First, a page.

said. The reason that the original '
'verything was satisfactory to turning
the bank back to its original owner
this morning. Investigation of collat-
eral offered by .Mr. Norton has been
going on^for several days and it was
thought he would regain the bank Mon-
day. The new organization comes as
The hew bank will retain temporary
quarters with the Columbia liajik and
ompany, but it is learned that
has already been secured in a
charter was not taken out for the full Any intelligent person may earn a
amours is that Iowa and New York good income corresponding for news
stockholders had not remitted to the (papers; experience unnecessary. Send
Middleport. X. T. 3t
ew organization and as the bank de- stamp for full
sired to commence business today a Tress Syndicate
Thousands of ladies suffer agonies every month. j§Ii
If you do, stop and think. Is it natural ? Em; >hati- F
[ cally and positively—NO! Then make up your
I mind to prevent or cure tliis needless suffering!
\\ ith broom corn $225 a ton in northwest
Oklahoma, the new broom ought to be able to
sweep clean—the mortgage from the farm
May be Peary thinks Cook used a cold deck
POSTOFFICE COIiXEK APPRAISED
Federal appraisers finished their
work of appraising the proposed addit-
ion to the federal court house and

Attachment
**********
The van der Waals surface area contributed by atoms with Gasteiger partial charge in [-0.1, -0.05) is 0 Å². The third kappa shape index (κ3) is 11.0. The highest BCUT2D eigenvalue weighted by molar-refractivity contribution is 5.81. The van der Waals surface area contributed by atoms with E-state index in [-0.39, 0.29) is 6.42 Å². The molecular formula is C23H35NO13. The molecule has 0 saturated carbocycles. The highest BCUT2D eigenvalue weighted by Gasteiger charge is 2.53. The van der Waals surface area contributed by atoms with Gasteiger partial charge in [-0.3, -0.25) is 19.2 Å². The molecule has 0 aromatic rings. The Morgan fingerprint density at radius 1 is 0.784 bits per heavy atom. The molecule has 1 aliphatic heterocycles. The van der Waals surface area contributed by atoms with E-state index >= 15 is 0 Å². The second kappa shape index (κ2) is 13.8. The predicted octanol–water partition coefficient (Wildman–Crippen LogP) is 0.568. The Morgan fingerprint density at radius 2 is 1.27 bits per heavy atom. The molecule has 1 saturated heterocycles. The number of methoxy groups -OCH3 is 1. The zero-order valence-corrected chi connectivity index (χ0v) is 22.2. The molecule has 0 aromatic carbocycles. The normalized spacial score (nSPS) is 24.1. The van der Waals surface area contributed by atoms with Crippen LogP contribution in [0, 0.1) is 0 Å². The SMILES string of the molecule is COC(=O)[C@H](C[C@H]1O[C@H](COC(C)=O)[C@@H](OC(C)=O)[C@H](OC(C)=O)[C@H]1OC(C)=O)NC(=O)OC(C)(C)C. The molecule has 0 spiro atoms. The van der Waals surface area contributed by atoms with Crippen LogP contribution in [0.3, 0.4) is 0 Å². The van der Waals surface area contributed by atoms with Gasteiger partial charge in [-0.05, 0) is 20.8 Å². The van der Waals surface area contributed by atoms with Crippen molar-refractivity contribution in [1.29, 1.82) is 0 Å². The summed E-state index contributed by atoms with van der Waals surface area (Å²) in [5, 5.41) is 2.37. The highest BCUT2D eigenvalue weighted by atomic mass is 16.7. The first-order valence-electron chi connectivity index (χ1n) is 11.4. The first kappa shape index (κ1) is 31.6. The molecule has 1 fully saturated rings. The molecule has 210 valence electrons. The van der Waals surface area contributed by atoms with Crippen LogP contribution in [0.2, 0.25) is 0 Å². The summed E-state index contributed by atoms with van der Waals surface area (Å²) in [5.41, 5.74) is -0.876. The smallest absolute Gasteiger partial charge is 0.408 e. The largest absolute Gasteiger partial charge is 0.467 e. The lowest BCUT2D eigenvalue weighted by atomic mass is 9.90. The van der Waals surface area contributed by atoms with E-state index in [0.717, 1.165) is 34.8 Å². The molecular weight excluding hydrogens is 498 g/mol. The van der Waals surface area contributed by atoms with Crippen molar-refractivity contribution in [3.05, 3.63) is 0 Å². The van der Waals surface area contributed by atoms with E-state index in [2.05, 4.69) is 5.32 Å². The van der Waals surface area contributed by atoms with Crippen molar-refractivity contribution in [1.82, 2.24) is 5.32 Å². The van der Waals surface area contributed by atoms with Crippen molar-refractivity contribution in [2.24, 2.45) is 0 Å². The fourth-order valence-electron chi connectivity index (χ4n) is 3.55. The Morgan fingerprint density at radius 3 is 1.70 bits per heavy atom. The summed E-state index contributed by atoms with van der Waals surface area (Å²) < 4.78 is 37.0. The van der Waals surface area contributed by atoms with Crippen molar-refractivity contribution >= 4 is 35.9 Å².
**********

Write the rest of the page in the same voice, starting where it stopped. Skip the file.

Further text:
poftofllce site, the price for the addi-
tion in full agreed on being $32,200.
Lot one was appraised at $11,500 of
which $ 00 was for Improvements, V. I
H. Tawney being the owner, with one j
dollar each to Maud Tawney, E. ,i. I
Blackmail, W. L. Iturdette and A. J.I
McWethy. Ixjts A and B were ap-[
praised at $10,000, with an additional
$700 for Improvements, W. P. Eager
being owner; one dollar to S. R. Bates,
Sr. lessee. Ixits two and three, owned
by Mrs. Addie M. McCoy, wife of Post-
master McCoy of Guthrie are offered
to the government for $10,000, and
wen.- not appraised.
It Will Help You
. I suffered 9 years" writes Mrs. Sarah ,T. Hos-
kins, of Cary, Ky 4 'I had female trouble and would
near y cramp to death. My back and side would i
nearly M me with pain I tried everything to get
relief, but faded, and at last began to take Cardui
7?°^ • °?n do housework with ease and T trive
j Cardui the praise for the health I enjoy." Try.
AT ALL DHUa STORES ' I
Iday and night restaurant!
For Infants and Children.
The Kind You Have Always Bought
Short Order and Meals Served!
|Grman-Amerlcan Cooking, Country and City Trade Solicited
Old, Reliable Gus Ritterbusch, South Side Harrison Avenue-
the Elite Theatre.
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Golobie, John. Oklahoma State Register. (Guthrie, Okla.), Vol. 18, No. 32, Ed. 1 Thursday, October 14, 1909, newspaper, October 14, 1909; Guthrie, Oklahoma. (gateway.okhistory.org/ark:/67531/metadc112671/m1/4/: accessed December 14, 2018), The Gateway to Oklahoma History, gateway.okhistory.org; crediting Oklahoma Historical Society.